Finally, we want to add control flow into our language with if expressions. Again contrasting with prior experience, you’re used to “if” being a statement. For example, in Python:

x = None
if some_condition():
x = then_logic()
else:
x = else_logic()


By contrast, in a Church language, if-expressions have values. We would write the above as:

let x = if some_condition() then then_logic() else else_logic() in
...


The value of the if-expression is the result of evaluating either the left or right sub-expressions. Formally, we add booleans and ifs to our language:

The dynamic semantics are straightforward. True and false are values, and an if expression returns the “then” if its condition is true, and returns the “else” if the condition is false. Look carefully at the T-If rule for typechecking if-expressions. The condition must evaluate to a boolean. The “then” and “else” branches can evaluate to any type, but they must evaluate to the same type. That’s implicit by the use of the same symbol $\tau$.

Note that T-If is sound, but incomplete. Meaning that from the perspective of type-safety, any expression that satisfies this rule is safe (soundness), but there are expressions that don’t satisfy this rule that are still safe (incomplete). For example:

This expression will always evaluate to $0$, so any downstream logic depending on $x$ will never enter a stuck state. However, special-casing on these kinds of examples is tedious, non-exhaustive, and inconsisent from a language design perspective. So we prefer sound rules that are simple and understandable over too many extra cases.

A boolean language of only true and false isn’t interesting, so we will add the standard relational and logical operators on numbers.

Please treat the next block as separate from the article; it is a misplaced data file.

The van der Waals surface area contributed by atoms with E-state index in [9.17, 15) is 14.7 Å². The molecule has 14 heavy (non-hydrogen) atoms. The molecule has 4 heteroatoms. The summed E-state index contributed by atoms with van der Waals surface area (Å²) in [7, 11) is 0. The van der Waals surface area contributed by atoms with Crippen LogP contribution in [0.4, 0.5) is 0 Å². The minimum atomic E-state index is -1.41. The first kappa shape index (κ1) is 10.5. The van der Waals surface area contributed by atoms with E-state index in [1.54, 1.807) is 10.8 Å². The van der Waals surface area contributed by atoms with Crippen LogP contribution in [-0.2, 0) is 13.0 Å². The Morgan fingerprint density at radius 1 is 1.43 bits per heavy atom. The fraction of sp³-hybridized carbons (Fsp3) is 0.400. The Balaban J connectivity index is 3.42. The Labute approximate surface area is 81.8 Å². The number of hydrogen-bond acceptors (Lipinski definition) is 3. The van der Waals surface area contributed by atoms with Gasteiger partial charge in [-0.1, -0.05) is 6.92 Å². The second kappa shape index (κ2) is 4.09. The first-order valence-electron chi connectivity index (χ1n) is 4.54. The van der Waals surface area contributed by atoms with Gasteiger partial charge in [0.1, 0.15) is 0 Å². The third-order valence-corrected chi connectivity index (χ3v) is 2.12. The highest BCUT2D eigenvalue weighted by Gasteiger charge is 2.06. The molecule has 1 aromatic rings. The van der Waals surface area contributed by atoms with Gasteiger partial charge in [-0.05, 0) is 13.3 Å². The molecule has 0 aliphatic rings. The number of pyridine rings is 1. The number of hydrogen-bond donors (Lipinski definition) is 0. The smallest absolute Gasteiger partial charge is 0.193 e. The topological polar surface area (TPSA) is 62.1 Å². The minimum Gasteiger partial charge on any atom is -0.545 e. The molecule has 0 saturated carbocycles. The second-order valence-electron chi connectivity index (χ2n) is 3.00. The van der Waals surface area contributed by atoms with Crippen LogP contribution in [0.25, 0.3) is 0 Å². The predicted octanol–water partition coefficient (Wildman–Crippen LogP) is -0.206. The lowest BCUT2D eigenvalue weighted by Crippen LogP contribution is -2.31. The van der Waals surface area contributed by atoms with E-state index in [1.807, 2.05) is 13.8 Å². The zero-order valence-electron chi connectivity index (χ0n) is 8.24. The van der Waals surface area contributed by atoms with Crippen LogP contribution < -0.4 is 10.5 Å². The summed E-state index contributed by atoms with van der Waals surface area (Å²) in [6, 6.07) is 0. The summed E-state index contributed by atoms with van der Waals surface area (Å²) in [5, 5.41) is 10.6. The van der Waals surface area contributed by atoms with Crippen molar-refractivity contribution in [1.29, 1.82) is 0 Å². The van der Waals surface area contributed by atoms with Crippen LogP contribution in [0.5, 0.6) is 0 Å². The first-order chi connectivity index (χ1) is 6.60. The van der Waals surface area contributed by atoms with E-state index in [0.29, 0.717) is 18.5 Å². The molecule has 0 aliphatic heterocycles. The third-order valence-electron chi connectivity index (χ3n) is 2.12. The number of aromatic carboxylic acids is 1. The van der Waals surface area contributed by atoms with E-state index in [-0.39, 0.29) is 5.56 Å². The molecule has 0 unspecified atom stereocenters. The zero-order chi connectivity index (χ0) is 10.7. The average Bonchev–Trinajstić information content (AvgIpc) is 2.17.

It’s a useful exercise to try and define these rules for yourself. This is essentially an operationalized version of the schema checking you did in Assignment 1.

First, the dynamic semantics:

You may start to get exhausted by all the semantic rules, particularly the step rules defining evaluation order on expressions. So did the rest of the programming language community! Most formal language semantics these days are written using evaluation contexts to separate the “interesting” rules (i.e. the core semantics) from the “boring” evaluation order rules. We won’t cover evaluation contexts in this course due to time, but just recognize that it doesn’t have to be this way!

And then the static semantics:

## Lambda calculus ⟷ OCaml

As mentioned in last lecture’s notes, the typed lambda calculus we’ve described so far maps almost 1-to-1 onto OCaml. You just have to map these syntax changes:

• $\lambda (x : \tnum) . e$ becomes fun (x : int) -> e
• $\mathsf{letrec}$ becomes let rec
• $\wedge$ becomes &&
• $\vee$ becomes ||

That’s it! For example, we can take our factorial example:

And turn it into OCaml:

\$ ocaml
# let rec fact : int -> int = fun (n : int) -> if n = 0 then 1 else n * (fact (n -1)) ;;
val fact : int -> int = <fun>
# fact 5 ;;
- : int = 120


(The ;; is used to delineate expressions sent to the interpreter.)

To check your understanding, try implementing the following functions:

• max : int -> int -> int: return the maximum of two numbers.
• linear_solve : float -> float -> float -> float -> float: given two points $x_1, y_1, x_2, y_2$, return the slope of the line $f(x) = ax + b$ through the two points.
• is_prime : int -> bool: returns true if the number is prime. (You will need to think about defining helper functions!)